As I write, Lloyds Banking Group (LSE: LLOY) trades at 63p but the firm’s shares first reached that level back in 2013 after the financial crisis – almost four years ago. Let me tell you why I think it unlikely Lloyds will ever see 100p.
How long is the long haul?
Between 2013 and now, the shares have been as high as 88p and as low as 50p. That’s a tight range and not the performance many were expecting, I would guess, especially those buying Lloyds for its recovery potential during the last four years.
Which begs the question, how long is the long haul? Maybe it’s time to give up on an investment like Lloyds that has remained mired in the mud for so long. Those looking for growth or recovery could be in a for a very long wait. I see three strong clues pointing to a potentially lacklustre performance from the firm over the coming years. Here’s why…
1. Negative relative strength
The first clue is the stock’s record of negative relative strength. Despite buoyant stock market conditions and Lloyds’ opportunity to recover from its financial-crisis lows, the firm’s share price shows negative relative strength over the periods of three years, one year, three months and one month.
I would argue that’s not typical behaviour for an underlying business that is in recovery or in growth mode.
2. Lack of earnings growth
The second clue is a lack of earnings growth. Earnings did bounce back after the 2008 financial crisis and even this year City analysts expect a strong uplift in net profits and earnings per share. But I’d argue that the forward-looking stock market anticipated this recovery and accommodated that in the strong upsurge in Lloyds’ share price between 2011 and 2013.
Forward projections suggest a small decline in earnings and profits for 2018 instead of the roaring double-digit percentage increases we normally associate with stocks in a healthy growth or recovery phase.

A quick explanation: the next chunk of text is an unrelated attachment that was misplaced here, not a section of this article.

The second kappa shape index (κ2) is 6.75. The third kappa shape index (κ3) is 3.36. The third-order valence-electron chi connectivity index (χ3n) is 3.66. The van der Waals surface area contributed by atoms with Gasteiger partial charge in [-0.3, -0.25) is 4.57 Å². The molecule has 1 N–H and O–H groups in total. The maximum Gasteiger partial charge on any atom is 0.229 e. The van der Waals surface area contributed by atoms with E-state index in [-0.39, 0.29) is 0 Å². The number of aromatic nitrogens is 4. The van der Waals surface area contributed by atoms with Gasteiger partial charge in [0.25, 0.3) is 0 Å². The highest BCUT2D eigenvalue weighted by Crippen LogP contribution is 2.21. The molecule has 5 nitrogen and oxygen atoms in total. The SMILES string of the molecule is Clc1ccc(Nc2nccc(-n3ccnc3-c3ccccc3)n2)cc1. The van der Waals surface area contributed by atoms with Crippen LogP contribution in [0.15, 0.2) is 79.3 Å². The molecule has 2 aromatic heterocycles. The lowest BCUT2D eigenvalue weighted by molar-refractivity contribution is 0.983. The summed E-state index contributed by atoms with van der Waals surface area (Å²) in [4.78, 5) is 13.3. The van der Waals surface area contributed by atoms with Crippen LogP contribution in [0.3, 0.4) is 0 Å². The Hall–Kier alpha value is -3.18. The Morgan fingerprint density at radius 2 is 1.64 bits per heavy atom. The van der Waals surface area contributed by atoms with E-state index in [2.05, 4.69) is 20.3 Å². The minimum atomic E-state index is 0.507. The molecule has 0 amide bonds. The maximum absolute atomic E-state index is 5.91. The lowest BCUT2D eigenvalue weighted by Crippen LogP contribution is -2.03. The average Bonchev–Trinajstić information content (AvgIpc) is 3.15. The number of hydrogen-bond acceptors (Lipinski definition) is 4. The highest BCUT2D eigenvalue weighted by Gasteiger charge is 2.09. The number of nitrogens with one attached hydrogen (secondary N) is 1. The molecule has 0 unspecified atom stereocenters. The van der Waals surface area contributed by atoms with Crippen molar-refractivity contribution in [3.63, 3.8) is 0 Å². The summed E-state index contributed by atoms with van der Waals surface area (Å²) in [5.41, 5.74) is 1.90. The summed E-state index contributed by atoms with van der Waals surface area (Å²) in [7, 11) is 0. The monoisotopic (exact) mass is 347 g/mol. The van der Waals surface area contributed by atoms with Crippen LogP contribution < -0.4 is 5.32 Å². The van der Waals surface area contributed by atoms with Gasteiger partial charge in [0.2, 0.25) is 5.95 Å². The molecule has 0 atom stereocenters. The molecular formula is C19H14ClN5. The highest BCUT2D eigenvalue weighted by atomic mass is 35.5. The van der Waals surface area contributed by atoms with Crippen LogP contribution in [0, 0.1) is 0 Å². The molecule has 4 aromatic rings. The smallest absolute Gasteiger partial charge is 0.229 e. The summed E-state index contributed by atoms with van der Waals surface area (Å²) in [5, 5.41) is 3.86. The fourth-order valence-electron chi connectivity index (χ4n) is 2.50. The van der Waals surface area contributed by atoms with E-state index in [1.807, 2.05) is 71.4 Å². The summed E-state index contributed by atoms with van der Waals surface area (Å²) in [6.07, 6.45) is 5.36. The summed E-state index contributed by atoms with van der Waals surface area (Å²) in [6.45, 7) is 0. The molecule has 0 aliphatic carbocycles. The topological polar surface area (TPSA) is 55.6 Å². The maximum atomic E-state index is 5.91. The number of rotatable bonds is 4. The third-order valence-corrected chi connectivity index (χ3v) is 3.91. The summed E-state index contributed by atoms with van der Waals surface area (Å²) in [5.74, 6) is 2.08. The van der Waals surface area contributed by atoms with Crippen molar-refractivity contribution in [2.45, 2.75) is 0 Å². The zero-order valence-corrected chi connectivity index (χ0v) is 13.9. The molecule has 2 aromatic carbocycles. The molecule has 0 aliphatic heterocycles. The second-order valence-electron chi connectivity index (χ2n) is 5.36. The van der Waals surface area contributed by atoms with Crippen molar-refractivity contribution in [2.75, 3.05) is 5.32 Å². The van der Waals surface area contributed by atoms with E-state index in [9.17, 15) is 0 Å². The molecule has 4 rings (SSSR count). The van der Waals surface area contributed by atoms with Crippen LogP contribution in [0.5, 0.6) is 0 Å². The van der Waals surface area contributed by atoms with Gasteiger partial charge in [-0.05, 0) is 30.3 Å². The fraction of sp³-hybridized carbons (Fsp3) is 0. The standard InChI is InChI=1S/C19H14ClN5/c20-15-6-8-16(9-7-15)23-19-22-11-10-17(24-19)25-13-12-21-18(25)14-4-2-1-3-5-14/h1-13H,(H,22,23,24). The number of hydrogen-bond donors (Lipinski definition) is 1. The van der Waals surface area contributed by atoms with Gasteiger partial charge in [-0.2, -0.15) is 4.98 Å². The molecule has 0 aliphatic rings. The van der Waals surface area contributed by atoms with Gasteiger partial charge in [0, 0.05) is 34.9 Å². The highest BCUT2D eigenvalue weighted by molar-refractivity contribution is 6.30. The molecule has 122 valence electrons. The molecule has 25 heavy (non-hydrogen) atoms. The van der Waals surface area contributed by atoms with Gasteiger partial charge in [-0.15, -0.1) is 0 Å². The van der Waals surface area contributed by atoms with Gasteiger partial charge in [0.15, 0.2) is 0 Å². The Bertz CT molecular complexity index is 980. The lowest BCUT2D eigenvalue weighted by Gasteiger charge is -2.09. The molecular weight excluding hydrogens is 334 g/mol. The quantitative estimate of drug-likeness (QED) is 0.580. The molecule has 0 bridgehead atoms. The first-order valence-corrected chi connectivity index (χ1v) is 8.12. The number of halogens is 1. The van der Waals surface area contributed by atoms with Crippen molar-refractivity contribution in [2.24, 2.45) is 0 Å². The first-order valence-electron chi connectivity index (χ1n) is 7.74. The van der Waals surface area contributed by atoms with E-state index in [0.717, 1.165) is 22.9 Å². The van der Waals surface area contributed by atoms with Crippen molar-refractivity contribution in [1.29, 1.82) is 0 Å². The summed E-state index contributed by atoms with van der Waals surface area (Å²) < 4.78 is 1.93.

3. Low dividend cover from earnings
The third clue is the forward dividend payout will only be covered just under 1.7 times by anticipated earnings for 2018.
Firms expecting growth tend to have higher earnings cover as they re-invest incoming cash flow into capital investment for growth. When the directors see no opportunity to invest like that they often pay the money out in dividends to shareholders.
The vulnerable dividend
With no apparent growth or recovery potential on the table, the attraction must be for income from the dividend yield. However, the cyclicality of Lloyds’ business makes the payout vulnerable and if the dividend crumbles the share price will surely follow.
Because of the cyclical risk from this elevated position of recovered earnings, I reckon Lloyds has more downside risks than upside potential, which looks set to keep the market reducing the valuation and making it hard for Lloyds to break to 100p and beyond. That’s why I’m avoiding the firm’s shares.
Kevin Godbold has no position in any shares mentioned. The Motley Fool UK has recommended Lloyds Banking Group. Views expressed on the companies mentioned in this article are those of the writer and therefore may differ from the official recommendations we make in our subscription services such as Share Advisor, Hidden Winners and Pro. Here at The Motley Fool we believe that considering a diverse range of insights makes us better investors.